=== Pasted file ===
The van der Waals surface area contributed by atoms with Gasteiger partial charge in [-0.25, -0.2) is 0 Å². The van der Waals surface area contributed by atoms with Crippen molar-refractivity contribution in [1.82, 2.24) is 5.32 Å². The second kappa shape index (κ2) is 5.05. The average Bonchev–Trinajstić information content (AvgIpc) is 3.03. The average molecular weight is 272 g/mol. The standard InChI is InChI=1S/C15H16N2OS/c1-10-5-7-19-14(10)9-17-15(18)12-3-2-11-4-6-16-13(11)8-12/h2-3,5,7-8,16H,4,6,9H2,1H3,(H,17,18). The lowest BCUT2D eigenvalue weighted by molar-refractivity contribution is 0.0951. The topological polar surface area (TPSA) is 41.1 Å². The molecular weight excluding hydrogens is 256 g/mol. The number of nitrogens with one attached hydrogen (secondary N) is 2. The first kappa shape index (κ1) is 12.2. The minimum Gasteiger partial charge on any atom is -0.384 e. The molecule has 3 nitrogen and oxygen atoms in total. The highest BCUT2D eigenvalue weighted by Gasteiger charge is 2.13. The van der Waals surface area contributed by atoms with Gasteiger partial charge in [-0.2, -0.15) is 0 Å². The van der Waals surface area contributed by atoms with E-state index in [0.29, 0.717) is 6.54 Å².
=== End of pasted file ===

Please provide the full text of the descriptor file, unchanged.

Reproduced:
The van der Waals surface area contributed by atoms with Gasteiger partial charge in [-0.25, -0.2) is 0 Å². The van der Waals surface area contributed by atoms with Crippen molar-refractivity contribution in [1.82, 2.24) is 5.32 Å². The second kappa shape index (κ2) is 5.05. The average Bonchev–Trinajstić information content (AvgIpc) is 3.03. The average molecular weight is 272 g/mol. The standard InChI is InChI=1S/C15H16N2OS/c1-10-5-7-19-14(10)9-17-15(18)12-3-2-11-4-6-16-13(11)8-12/h2-3,5,7-8,16H,4,6,9H2,1H3,(H,17,18). The lowest BCUT2D eigenvalue weighted by molar-refractivity contribution is 0.0951. The topological polar surface area (TPSA) is 41.1 Å². The molecular weight excluding hydrogens is 256 g/mol. The number of nitrogens with one attached hydrogen (secondary N) is 2. The first kappa shape index (κ1) is 12.2. The minimum Gasteiger partial charge on any atom is -0.384 e. The molecule has 3 nitrogen and oxygen atoms in total. The highest BCUT2D eigenvalue weighted by Gasteiger charge is 2.13. The van der Waals surface area contributed by atoms with Gasteiger partial charge in [-0.2, -0.15) is 0 Å². The van der Waals surface area contributed by atoms with E-state index in [0.29, 0.717) is 6.54 Å².